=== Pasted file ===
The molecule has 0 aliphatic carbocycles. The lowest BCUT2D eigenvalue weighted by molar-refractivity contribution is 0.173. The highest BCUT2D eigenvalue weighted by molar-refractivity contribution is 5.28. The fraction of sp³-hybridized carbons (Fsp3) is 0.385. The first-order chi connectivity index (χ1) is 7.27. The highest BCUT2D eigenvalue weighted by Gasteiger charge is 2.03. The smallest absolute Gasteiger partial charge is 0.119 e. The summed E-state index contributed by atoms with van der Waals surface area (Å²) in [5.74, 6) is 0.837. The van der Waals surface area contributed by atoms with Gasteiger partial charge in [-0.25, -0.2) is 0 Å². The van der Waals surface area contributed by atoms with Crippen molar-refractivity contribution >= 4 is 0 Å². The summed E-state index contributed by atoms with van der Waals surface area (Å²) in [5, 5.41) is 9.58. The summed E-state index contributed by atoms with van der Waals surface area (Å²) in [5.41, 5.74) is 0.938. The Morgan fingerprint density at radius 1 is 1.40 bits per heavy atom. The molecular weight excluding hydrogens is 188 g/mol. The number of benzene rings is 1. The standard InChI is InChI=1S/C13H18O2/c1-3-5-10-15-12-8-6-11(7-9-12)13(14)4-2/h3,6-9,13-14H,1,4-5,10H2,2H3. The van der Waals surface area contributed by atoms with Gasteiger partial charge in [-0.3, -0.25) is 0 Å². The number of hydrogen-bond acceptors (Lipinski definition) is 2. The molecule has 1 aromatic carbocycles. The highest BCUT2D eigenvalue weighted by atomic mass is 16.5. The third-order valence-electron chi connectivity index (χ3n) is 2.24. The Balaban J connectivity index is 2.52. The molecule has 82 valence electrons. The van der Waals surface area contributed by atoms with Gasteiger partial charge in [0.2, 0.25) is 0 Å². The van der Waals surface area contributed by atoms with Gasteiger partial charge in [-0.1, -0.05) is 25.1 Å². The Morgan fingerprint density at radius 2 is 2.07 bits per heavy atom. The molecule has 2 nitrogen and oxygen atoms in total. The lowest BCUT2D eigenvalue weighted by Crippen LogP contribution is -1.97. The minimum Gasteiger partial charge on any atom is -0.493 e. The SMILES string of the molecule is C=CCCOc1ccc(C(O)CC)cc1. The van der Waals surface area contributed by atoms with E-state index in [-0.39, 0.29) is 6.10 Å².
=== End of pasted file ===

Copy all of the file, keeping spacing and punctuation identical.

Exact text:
The molecule has 0 aliphatic carbocycles. The lowest BCUT2D eigenvalue weighted by molar-refractivity contribution is 0.173. The highest BCUT2D eigenvalue weighted by molar-refractivity contribution is 5.28. The fraction of sp³-hybridized carbons (Fsp3) is 0.385. The first-order chi connectivity index (χ1) is 7.27. The highest BCUT2D eigenvalue weighted by Gasteiger charge is 2.03. The smallest absolute Gasteiger partial charge is 0.119 e. The summed E-state index contributed by atoms with van der Waals surface area (Å²) in [5.74, 6) is 0.837. The van der Waals surface area contributed by atoms with Gasteiger partial charge in [-0.25, -0.2) is 0 Å². The van der Waals surface area contributed by atoms with Crippen molar-refractivity contribution >= 4 is 0 Å². The summed E-state index contributed by atoms with van der Waals surface area (Å²) in [5, 5.41) is 9.58. The summed E-state index contributed by atoms with van der Waals surface area (Å²) in [5.41, 5.74) is 0.938. The Morgan fingerprint density at radius 1 is 1.40 bits per heavy atom. The molecular weight excluding hydrogens is 188 g/mol. The number of benzene rings is 1. The standard InChI is InChI=1S/C13H18O2/c1-3-5-10-15-12-8-6-11(7-9-12)13(14)4-2/h3,6-9,13-14H,1,4-5,10H2,2H3. The van der Waals surface area contributed by atoms with Gasteiger partial charge in [-0.3, -0.25) is 0 Å². The number of hydrogen-bond acceptors (Lipinski definition) is 2. The molecule has 1 aromatic carbocycles. The highest BCUT2D eigenvalue weighted by atomic mass is 16.5. The third-order valence-electron chi connectivity index (χ3n) is 2.24. The Balaban J connectivity index is 2.52. The molecule has 82 valence electrons. The van der Waals surface area contributed by atoms with Gasteiger partial charge in [0.2, 0.25) is 0 Å². The van der Waals surface area contributed by atoms with Gasteiger partial charge in [-0.1, -0.05) is 25.1 Å². The Morgan fingerprint density at radius 2 is 2.07 bits per heavy atom. The molecule has 2 nitrogen and oxygen atoms in total. The lowest BCUT2D eigenvalue weighted by Crippen LogP contribution is -1.97. The minimum Gasteiger partial charge on any atom is -0.493 e. The SMILES string of the molecule is C=CCCOc1ccc(C(O)CC)cc1. The van der Waals surface area contributed by atoms with E-state index in [-0.39, 0.29) is 6.10 Å².